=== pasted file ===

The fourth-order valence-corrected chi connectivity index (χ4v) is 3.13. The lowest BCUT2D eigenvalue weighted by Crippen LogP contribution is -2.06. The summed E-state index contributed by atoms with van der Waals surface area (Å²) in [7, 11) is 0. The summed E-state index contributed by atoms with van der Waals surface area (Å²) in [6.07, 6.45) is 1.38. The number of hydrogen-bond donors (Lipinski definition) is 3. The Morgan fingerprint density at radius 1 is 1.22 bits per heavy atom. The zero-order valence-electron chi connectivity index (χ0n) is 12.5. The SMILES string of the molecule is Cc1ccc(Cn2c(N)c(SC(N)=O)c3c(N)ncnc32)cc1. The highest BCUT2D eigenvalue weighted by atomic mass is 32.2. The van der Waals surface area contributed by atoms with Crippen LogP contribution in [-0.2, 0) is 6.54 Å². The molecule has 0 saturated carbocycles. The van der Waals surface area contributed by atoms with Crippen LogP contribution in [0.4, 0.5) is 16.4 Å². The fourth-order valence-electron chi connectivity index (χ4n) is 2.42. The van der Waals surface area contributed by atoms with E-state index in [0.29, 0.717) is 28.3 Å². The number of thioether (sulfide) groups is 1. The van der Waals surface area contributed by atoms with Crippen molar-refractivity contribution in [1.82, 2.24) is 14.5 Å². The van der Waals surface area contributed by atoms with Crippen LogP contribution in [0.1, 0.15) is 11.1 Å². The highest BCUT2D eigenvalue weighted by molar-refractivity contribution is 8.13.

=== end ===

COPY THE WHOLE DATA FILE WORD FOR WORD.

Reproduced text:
The fourth-order valence-corrected chi connectivity index (χ4v) is 3.13. The lowest BCUT2D eigenvalue weighted by Crippen LogP contribution is -2.06. The summed E-state index contributed by atoms with van der Waals surface area (Å²) in [7, 11) is 0. The summed E-state index contributed by atoms with van der Waals surface area (Å²) in [6.07, 6.45) is 1.38. The number of hydrogen-bond donors (Lipinski definition) is 3. The Morgan fingerprint density at radius 1 is 1.22 bits per heavy atom. The zero-order valence-electron chi connectivity index (χ0n) is 12.5. The SMILES string of the molecule is Cc1ccc(Cn2c(N)c(SC(N)=O)c3c(N)ncnc32)cc1. The highest BCUT2D eigenvalue weighted by atomic mass is 32.2. The van der Waals surface area contributed by atoms with Crippen LogP contribution in [-0.2, 0) is 6.54 Å². The molecule has 0 saturated carbocycles. The van der Waals surface area contributed by atoms with Crippen LogP contribution in [0.4, 0.5) is 16.4 Å². The fourth-order valence-electron chi connectivity index (χ4n) is 2.42. The van der Waals surface area contributed by atoms with E-state index in [0.29, 0.717) is 28.3 Å². The number of thioether (sulfide) groups is 1. The van der Waals surface area contributed by atoms with Crippen molar-refractivity contribution in [1.82, 2.24) is 14.5 Å². The van der Waals surface area contributed by atoms with Crippen LogP contribution in [0.1, 0.15) is 11.1 Å². The highest BCUT2D eigenvalue weighted by molar-refractivity contribution is 8.13.